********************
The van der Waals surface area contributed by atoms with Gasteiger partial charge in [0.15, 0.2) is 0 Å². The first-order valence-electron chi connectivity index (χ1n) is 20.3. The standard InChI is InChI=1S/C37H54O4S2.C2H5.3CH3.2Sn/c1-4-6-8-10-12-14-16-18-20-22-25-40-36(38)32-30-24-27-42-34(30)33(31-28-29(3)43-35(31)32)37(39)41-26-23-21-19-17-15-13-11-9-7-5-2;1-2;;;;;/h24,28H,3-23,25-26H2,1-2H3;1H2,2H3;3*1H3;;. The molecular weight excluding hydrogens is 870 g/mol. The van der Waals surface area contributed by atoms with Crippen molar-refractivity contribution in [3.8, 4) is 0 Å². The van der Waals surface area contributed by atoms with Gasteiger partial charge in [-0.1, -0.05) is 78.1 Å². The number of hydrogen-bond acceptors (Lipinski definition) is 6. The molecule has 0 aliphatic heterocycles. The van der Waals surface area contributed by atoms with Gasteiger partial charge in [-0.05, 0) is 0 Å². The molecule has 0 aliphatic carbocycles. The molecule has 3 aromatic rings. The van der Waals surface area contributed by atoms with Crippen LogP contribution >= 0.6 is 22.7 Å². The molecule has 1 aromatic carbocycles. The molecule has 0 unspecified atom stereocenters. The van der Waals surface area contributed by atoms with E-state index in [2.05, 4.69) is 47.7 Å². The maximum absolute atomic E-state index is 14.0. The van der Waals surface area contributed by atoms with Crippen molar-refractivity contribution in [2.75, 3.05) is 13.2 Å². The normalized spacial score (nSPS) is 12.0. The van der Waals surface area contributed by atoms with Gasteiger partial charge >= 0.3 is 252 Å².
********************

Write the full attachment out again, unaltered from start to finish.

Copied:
The van der Waals surface area contributed by atoms with Gasteiger partial charge in [0.15, 0.2) is 0 Å². The first-order valence-electron chi connectivity index (χ1n) is 20.3. The standard InChI is InChI=1S/C37H54O4S2.C2H5.3CH3.2Sn/c1-4-6-8-10-12-14-16-18-20-22-25-40-36(38)32-30-24-27-42-34(30)33(31-28-29(3)43-35(31)32)37(39)41-26-23-21-19-17-15-13-11-9-7-5-2;1-2;;;;;/h24,28H,3-23,25-26H2,1-2H3;1H2,2H3;3*1H3;;. The molecular weight excluding hydrogens is 870 g/mol. The van der Waals surface area contributed by atoms with Crippen molar-refractivity contribution in [3.8, 4) is 0 Å². The van der Waals surface area contributed by atoms with Gasteiger partial charge in [-0.1, -0.05) is 78.1 Å². The number of hydrogen-bond acceptors (Lipinski definition) is 6. The molecule has 0 aliphatic heterocycles. The van der Waals surface area contributed by atoms with Gasteiger partial charge in [-0.05, 0) is 0 Å². The molecule has 0 aliphatic carbocycles. The molecule has 3 aromatic rings. The van der Waals surface area contributed by atoms with Crippen LogP contribution >= 0.6 is 22.7 Å². The molecule has 1 aromatic carbocycles. The molecule has 0 unspecified atom stereocenters. The van der Waals surface area contributed by atoms with E-state index in [2.05, 4.69) is 47.7 Å². The maximum absolute atomic E-state index is 14.0. The van der Waals surface area contributed by atoms with Crippen molar-refractivity contribution in [2.75, 3.05) is 13.2 Å². The normalized spacial score (nSPS) is 12.0. The van der Waals surface area contributed by atoms with Gasteiger partial charge >= 0.3 is 252 Å².